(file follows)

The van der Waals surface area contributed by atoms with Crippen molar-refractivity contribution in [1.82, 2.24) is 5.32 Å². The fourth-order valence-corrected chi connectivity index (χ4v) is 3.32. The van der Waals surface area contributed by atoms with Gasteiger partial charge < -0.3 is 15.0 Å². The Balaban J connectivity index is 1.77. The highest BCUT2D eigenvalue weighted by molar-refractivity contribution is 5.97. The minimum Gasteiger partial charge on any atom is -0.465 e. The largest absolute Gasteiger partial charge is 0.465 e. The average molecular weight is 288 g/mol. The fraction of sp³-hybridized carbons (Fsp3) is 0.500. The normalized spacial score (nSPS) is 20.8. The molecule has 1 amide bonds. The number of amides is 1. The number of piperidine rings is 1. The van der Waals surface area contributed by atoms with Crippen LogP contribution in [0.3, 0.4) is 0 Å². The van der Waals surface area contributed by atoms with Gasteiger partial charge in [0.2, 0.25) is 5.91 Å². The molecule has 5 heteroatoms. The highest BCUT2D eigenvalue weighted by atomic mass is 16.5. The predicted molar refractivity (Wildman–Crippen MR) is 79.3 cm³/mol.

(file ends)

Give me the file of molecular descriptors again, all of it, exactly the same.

The van der Waals surface area contributed by atoms with Crippen molar-refractivity contribution in [1.82, 2.24) is 5.32 Å². The fourth-order valence-corrected chi connectivity index (χ4v) is 3.32. The van der Waals surface area contributed by atoms with Gasteiger partial charge < -0.3 is 15.0 Å². The Balaban J connectivity index is 1.77. The highest BCUT2D eigenvalue weighted by molar-refractivity contribution is 5.97. The minimum Gasteiger partial charge on any atom is -0.465 e. The largest absolute Gasteiger partial charge is 0.465 e. The average molecular weight is 288 g/mol. The fraction of sp³-hybridized carbons (Fsp3) is 0.500. The normalized spacial score (nSPS) is 20.8. The molecule has 1 amide bonds. The number of amides is 1. The number of piperidine rings is 1. The van der Waals surface area contributed by atoms with Crippen LogP contribution in [0.3, 0.4) is 0 Å². The van der Waals surface area contributed by atoms with Gasteiger partial charge in [0.2, 0.25) is 5.91 Å². The molecule has 5 heteroatoms. The highest BCUT2D eigenvalue weighted by atomic mass is 16.5. The predicted molar refractivity (Wildman–Crippen MR) is 79.3 cm³/mol.